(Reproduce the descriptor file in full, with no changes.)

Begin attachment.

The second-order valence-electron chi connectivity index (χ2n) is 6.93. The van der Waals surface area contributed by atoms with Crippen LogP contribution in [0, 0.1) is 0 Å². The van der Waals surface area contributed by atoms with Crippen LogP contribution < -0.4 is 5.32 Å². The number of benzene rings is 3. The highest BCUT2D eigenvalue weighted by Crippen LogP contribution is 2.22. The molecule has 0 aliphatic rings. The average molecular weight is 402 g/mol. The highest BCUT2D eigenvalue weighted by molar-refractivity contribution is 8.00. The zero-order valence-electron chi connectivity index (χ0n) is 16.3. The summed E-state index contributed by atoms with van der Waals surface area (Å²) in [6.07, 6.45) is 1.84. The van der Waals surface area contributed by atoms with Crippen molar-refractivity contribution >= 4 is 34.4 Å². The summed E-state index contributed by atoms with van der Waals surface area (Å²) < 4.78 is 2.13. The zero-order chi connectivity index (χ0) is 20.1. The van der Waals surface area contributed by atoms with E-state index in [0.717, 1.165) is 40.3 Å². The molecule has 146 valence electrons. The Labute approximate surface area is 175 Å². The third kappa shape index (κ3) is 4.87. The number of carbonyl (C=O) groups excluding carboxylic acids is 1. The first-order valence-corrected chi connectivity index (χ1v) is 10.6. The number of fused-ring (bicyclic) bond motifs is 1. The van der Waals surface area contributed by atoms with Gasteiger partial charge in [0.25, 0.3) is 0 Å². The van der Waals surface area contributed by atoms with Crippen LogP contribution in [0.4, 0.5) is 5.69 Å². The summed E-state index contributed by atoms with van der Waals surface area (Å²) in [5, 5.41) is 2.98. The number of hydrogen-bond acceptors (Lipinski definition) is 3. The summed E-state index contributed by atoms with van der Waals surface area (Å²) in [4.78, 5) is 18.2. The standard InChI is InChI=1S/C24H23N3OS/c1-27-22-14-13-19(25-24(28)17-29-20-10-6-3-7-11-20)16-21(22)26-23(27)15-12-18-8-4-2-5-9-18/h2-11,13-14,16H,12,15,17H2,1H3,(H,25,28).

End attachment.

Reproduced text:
The second-order valence-electron chi connectivity index (χ2n) is 6.93. The van der Waals surface area contributed by atoms with Crippen LogP contribution in [0, 0.1) is 0 Å². The van der Waals surface area contributed by atoms with Crippen LogP contribution < -0.4 is 5.32 Å². The number of benzene rings is 3. The highest BCUT2D eigenvalue weighted by Crippen LogP contribution is 2.22. The molecule has 0 aliphatic rings. The average molecular weight is 402 g/mol. The highest BCUT2D eigenvalue weighted by molar-refractivity contribution is 8.00. The zero-order valence-electron chi connectivity index (χ0n) is 16.3. The summed E-state index contributed by atoms with van der Waals surface area (Å²) in [6.07, 6.45) is 1.84. The van der Waals surface area contributed by atoms with Crippen molar-refractivity contribution >= 4 is 34.4 Å². The summed E-state index contributed by atoms with van der Waals surface area (Å²) < 4.78 is 2.13. The zero-order chi connectivity index (χ0) is 20.1. The van der Waals surface area contributed by atoms with E-state index in [0.717, 1.165) is 40.3 Å². The molecule has 146 valence electrons. The Labute approximate surface area is 175 Å². The third kappa shape index (κ3) is 4.87. The number of carbonyl (C=O) groups excluding carboxylic acids is 1. The first-order valence-corrected chi connectivity index (χ1v) is 10.6. The number of fused-ring (bicyclic) bond motifs is 1. The van der Waals surface area contributed by atoms with Gasteiger partial charge in [0.25, 0.3) is 0 Å². The van der Waals surface area contributed by atoms with Crippen LogP contribution in [0.4, 0.5) is 5.69 Å². The summed E-state index contributed by atoms with van der Waals surface area (Å²) in [5, 5.41) is 2.98. The number of hydrogen-bond acceptors (Lipinski definition) is 3. The summed E-state index contributed by atoms with van der Waals surface area (Å²) in [4.78, 5) is 18.2. The standard InChI is InChI=1S/C24H23N3OS/c1-27-22-14-13-19(25-24(28)17-29-20-10-6-3-7-11-20)16-21(22)26-23(27)15-12-18-8-4-2-5-9-18/h2-11,13-14,16H,12,15,17H2,1H3,(H,25,28).